Secondly, there is a lack of controls to ensure that all the necessary documentation is checked when the patient is admitted and discharged. A lack of proper documentation resulted in misunderstanding and distress of the mother. The situation could be avoided if the hospital would have a specific, standardized action plan for the entire team to apply in the cases when the parent is not immediately available. This is evident from the words of the discharge notes, the pre-op nurse, and the registrar. Finally, the security was contacted 25 minutes after the sentinel event because there was no standard operating procedure memo for events of this type.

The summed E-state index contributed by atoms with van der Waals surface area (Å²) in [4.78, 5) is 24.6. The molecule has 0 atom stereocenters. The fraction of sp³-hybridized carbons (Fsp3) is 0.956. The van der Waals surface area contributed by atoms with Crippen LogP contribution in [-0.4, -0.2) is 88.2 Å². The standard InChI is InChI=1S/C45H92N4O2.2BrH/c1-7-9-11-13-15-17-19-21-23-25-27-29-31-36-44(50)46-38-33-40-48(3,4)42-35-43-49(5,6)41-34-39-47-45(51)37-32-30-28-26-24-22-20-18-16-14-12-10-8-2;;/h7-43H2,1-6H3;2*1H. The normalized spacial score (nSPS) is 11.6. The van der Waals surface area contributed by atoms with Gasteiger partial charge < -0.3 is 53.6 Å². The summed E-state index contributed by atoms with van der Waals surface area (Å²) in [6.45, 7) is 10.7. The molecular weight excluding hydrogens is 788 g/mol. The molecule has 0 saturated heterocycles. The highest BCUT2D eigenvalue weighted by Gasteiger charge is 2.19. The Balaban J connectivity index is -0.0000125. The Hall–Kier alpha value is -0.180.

In order to prevent future sentinel events and increase patient safety, it is essential to remove the communication barriers identified in the previous section. Hence, the first suggested improvement is to develop standardized communication protocols to ensure that patient information is available to all members of the interdisciplinary team and that there are guidelines in place to initiate a quick response to a sentinel event. Research shows that by standardizing communication between care providers, healthcare organizations can reduce errors due to miscommunication and ensure that providers can make better patient safety decisions (Burgener, 2020; Garrett, 2016; Guttman et al., 2018). Consequently, this improvement will lead to more effective interactions between patients, their family members, and the members of the interprofessional care team.